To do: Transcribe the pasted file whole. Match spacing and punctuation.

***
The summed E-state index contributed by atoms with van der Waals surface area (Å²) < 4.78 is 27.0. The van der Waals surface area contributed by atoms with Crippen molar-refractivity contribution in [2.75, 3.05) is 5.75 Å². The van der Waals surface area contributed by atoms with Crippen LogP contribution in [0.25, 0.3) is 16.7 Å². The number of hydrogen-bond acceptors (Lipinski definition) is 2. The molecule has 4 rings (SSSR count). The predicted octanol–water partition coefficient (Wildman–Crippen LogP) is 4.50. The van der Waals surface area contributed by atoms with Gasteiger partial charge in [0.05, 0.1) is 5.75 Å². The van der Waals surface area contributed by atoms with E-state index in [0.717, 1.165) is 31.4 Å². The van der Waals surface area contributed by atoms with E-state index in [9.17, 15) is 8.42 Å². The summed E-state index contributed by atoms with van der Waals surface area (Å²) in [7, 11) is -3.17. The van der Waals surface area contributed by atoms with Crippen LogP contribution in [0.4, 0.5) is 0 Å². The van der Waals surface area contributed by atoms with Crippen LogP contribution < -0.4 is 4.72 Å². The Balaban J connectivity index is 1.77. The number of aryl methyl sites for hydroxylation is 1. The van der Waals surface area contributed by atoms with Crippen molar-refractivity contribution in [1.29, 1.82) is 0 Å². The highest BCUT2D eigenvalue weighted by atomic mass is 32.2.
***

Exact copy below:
The summed E-state index contributed by atoms with van der Waals surface area (Å²) < 4.78 is 27.0. The van der Waals surface area contributed by atoms with Crippen molar-refractivity contribution in [2.75, 3.05) is 5.75 Å². The van der Waals surface area contributed by atoms with Crippen LogP contribution in [0.25, 0.3) is 16.7 Å². The number of hydrogen-bond acceptors (Lipinski definition) is 2. The molecule has 4 rings (SSSR count). The predicted octanol–water partition coefficient (Wildman–Crippen LogP) is 4.50. The van der Waals surface area contributed by atoms with Gasteiger partial charge in [0.05, 0.1) is 5.75 Å². The van der Waals surface area contributed by atoms with E-state index in [0.717, 1.165) is 31.4 Å². The van der Waals surface area contributed by atoms with E-state index in [9.17, 15) is 8.42 Å². The summed E-state index contributed by atoms with van der Waals surface area (Å²) in [7, 11) is -3.17. The van der Waals surface area contributed by atoms with Crippen LogP contribution in [0.4, 0.5) is 0 Å². The van der Waals surface area contributed by atoms with Crippen LogP contribution < -0.4 is 4.72 Å². The Balaban J connectivity index is 1.77. The number of aryl methyl sites for hydroxylation is 1. The van der Waals surface area contributed by atoms with Crippen molar-refractivity contribution in [1.29, 1.82) is 0 Å². The highest BCUT2D eigenvalue weighted by atomic mass is 32.2.